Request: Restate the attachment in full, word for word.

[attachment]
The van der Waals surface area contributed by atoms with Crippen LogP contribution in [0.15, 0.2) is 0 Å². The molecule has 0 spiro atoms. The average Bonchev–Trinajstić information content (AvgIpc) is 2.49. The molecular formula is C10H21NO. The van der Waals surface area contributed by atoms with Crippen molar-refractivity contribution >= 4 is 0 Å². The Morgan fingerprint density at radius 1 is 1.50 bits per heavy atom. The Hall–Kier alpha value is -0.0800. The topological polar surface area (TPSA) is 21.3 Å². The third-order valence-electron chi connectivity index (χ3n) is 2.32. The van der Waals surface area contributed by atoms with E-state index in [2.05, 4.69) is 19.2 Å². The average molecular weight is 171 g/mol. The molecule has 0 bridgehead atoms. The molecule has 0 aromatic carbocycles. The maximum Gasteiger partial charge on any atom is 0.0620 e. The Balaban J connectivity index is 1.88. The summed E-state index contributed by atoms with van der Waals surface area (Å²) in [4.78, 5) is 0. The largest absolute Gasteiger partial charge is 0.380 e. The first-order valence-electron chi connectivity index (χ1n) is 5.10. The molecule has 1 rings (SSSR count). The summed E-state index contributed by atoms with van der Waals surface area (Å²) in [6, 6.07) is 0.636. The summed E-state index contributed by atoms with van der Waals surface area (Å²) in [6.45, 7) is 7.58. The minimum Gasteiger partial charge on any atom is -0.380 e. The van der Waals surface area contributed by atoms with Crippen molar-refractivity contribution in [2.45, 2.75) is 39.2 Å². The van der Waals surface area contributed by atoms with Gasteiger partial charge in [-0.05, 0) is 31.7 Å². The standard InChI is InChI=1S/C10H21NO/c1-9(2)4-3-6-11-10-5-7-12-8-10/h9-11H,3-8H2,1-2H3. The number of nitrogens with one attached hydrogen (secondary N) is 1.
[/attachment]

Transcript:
The van der Waals surface area contributed by atoms with Crippen LogP contribution in [0.15, 0.2) is 0 Å². The molecule has 0 spiro atoms. The average Bonchev–Trinajstić information content (AvgIpc) is 2.49. The molecular formula is C10H21NO. The van der Waals surface area contributed by atoms with Crippen molar-refractivity contribution >= 4 is 0 Å². The Morgan fingerprint density at radius 1 is 1.50 bits per heavy atom. The Hall–Kier alpha value is -0.0800. The topological polar surface area (TPSA) is 21.3 Å². The third-order valence-electron chi connectivity index (χ3n) is 2.32. The van der Waals surface area contributed by atoms with E-state index in [2.05, 4.69) is 19.2 Å². The average molecular weight is 171 g/mol. The molecule has 0 bridgehead atoms. The molecule has 0 aromatic carbocycles. The maximum Gasteiger partial charge on any atom is 0.0620 e. The Balaban J connectivity index is 1.88. The summed E-state index contributed by atoms with van der Waals surface area (Å²) in [4.78, 5) is 0. The largest absolute Gasteiger partial charge is 0.380 e. The first-order valence-electron chi connectivity index (χ1n) is 5.10. The molecule has 1 rings (SSSR count). The summed E-state index contributed by atoms with van der Waals surface area (Å²) in [6, 6.07) is 0.636. The summed E-state index contributed by atoms with van der Waals surface area (Å²) in [6.45, 7) is 7.58. The minimum Gasteiger partial charge on any atom is -0.380 e. The van der Waals surface area contributed by atoms with Crippen molar-refractivity contribution in [2.45, 2.75) is 39.2 Å². The van der Waals surface area contributed by atoms with Gasteiger partial charge in [-0.05, 0) is 31.7 Å². The standard InChI is InChI=1S/C10H21NO/c1-9(2)4-3-6-11-10-5-7-12-8-10/h9-11H,3-8H2,1-2H3. The number of nitrogens with one attached hydrogen (secondary N) is 1.